He has a very long way to go, but Gary Johnson is trying to pick up where Ron Paul left off.
Johnson is the Libertarian Party nominee for president, a perch that Paul has used in the past to run for the White House. But this year, Paul is still pursuing his long-shot bid for the Republican presidential nomination and it is Johnson who wants to emerge as the main alternative to the major parties.
Normally, there would be little reason to think that a Libertarian candidate would make much difference. But 2012 could be different because Paul has shown that some libertarian ideas have unusual power this year, such as an emphasis on individual liberty and on massive reductions in federal power and spending.
And Johnson, the former two-term governor of New Mexico, is starting to make his move to capitalize on what he sees as a promising environment. He is running a new ad on the Internet that bills him as the peace candidate because of his long-time opposition to the Iraq war and other U.S. military involvements abroad. This parallels Ron Paul's position.
And in a fund-raising appeal on the Internet, Johnson's senior adviser Ron Nielson recalls how Johnson reached the summit of Mount Everest on May 30, 2003, and Nielson uses the upcoming anniversary of that climb as a deadline for contributions. "Now, in 2012, Governor Johnson is on another, even greater, climb," Nielson says. "A climb to restore Liberty as the bedrock governing principle of this great nation. And he would be the first to tell you that this year's climb is far, far more important than the one he made 9 years ago."
Nielson adds: "We know there are millions of Americans who see that Barack Obama and Mitt Romney will only offer more of the same big government, less liberty and interventionist policies that are driving us off a cliff."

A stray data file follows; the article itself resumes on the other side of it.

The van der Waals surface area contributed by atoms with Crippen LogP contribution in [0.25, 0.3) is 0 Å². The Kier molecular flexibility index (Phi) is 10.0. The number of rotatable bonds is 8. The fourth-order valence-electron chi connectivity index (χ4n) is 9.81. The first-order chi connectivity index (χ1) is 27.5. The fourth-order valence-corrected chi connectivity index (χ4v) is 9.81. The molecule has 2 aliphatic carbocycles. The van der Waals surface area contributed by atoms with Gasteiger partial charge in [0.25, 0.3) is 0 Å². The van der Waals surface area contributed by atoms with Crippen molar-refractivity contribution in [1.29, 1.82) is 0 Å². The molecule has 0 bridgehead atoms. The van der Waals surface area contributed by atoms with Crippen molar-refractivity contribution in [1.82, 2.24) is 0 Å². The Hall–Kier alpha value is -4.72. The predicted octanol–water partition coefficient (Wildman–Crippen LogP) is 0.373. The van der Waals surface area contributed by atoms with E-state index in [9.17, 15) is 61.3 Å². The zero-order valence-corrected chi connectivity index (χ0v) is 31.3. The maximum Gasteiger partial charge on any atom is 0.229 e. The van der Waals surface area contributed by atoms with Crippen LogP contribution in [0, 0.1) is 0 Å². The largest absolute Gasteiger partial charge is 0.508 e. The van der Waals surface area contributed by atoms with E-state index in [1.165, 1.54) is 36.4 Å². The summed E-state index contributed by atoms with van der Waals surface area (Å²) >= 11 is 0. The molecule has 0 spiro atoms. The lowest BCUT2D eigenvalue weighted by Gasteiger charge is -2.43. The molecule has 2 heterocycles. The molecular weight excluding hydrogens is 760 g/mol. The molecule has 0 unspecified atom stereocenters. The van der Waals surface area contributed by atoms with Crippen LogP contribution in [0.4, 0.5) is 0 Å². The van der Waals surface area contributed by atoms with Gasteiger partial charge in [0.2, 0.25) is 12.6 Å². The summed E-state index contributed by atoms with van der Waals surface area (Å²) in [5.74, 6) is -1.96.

Johnson's campaign has set a goal of raising $29,035 by May 30, matching the 29.035-foot height of Mount Everest. It's a relatively tiny amount, but Johnson supporters hope it will lead to bigger things.
He, in fact, is starting to register in some state polls as the Libertarian nominee. In Wisconsin, he gets support from 6 per cent of voters in the latest Reason-Rupe survey, while Obama is backed by 46 per cent and Romney 36 per cent. Public Policy Polling finds that Johnson garners 9 per cent in Arizona. If this trend continues, Johnson could conceivably make a difference in some states by pulling libertarian-conservative support away from Romney and making it harder for Romney to defeat Obama.
Johnson, who ran briefly for the 2012 GOP presidential nomination, got a very small boost this week when comedian/magician Penn Jillette endorsed him during an appearance on Fox News.
But other factors will have far more impact on Johnson's viability, such as whether he can raise enough money to compete and whether he is included in presidential debates this fall.
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Ken Walsh covers the White House and politics for U.S. News. He writes the daily blog "Ken Walsh's Washington" at usnews.com and "The Presidency" column for the U.S. News digital weekly. He can be reached at email@example.com, on Facebook and Twitter.